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Health (London). 2012 Jan;16(1):3-18. doi: 10.1177/1363459310371080. Epub 2010 Dec 22.

Mental health and stigma in the medical profession.

Author information

1
Department of Sociology, University of Calgary, Calgary, AB, Canada. jwallace@ucalgary.ca

Abstract

Until recently, much of the recent upsurge in interest in physician health has been motivated by concerns about improving patient care and patient safety and reducing medical errors. Increasingly, more attention has turned to examining how the management of mental illness among physicians might be improved within the medical profession and one key direction for change is the reduction of stigma associated with mental illness. I begin this article by presenting a brief overview of the stigma process from the general sociological literature. Next, I provide evidence that illustrates how the stigma of mental illness thrives in the medical profession as a result of the culture of medicine and medical training, perceptions of physicians and their colleagues, and expectations and responses of health care systems and organizations. Lastly, I discuss what needs to change by proposing ways of educating and raising awareness regarding mental illness among physicians, discussing approaches to assessing and identifying mental health concerns for physicians and by examining how safe and confidential support and treatment can be offered to physicians in need. I rely on strategically selected studies to effectively draw attention to and support the central themes of this article.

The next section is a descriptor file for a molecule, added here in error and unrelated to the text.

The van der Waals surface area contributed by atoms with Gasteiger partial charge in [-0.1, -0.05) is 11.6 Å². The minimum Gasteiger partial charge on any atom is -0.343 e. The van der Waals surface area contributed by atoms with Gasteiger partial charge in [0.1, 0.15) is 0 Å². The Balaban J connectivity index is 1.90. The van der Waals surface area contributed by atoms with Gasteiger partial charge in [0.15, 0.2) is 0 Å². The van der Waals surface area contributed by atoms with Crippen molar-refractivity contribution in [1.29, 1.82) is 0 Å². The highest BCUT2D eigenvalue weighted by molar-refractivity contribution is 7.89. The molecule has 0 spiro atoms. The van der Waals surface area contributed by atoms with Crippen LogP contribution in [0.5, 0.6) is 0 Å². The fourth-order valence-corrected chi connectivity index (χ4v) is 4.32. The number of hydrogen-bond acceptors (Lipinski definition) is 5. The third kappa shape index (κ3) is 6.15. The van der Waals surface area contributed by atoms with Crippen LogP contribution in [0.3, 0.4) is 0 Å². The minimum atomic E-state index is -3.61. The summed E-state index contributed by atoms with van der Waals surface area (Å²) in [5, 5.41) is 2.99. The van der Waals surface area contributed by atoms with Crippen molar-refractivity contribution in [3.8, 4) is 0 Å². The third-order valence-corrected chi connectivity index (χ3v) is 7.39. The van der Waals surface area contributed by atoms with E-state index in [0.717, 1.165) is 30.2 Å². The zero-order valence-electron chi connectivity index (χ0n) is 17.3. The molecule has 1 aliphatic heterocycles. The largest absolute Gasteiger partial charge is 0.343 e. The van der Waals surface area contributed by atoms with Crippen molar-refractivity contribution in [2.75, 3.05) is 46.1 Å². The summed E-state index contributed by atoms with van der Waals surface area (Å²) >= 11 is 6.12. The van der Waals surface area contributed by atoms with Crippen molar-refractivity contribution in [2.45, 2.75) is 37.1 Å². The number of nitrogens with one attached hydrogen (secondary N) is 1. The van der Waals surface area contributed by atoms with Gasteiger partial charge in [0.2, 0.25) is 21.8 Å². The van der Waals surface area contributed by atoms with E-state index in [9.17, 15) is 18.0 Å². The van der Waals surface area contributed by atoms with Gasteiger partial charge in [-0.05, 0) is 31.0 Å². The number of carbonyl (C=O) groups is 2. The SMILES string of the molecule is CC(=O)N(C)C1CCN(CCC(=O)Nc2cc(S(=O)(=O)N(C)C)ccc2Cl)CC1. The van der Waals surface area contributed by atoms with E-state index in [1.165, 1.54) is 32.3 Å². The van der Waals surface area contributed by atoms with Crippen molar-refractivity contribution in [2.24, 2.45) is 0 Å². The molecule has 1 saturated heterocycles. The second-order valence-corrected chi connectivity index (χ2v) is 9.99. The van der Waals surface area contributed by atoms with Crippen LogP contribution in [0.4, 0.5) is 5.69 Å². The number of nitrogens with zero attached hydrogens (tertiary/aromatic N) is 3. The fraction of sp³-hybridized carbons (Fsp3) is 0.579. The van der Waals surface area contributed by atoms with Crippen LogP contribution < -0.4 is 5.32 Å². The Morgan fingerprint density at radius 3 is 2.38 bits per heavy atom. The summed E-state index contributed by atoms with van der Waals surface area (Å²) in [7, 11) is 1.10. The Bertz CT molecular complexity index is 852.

PMID:
21177717
DOI:
10.1177/1363459310371080
[Indexed for MEDLINE]

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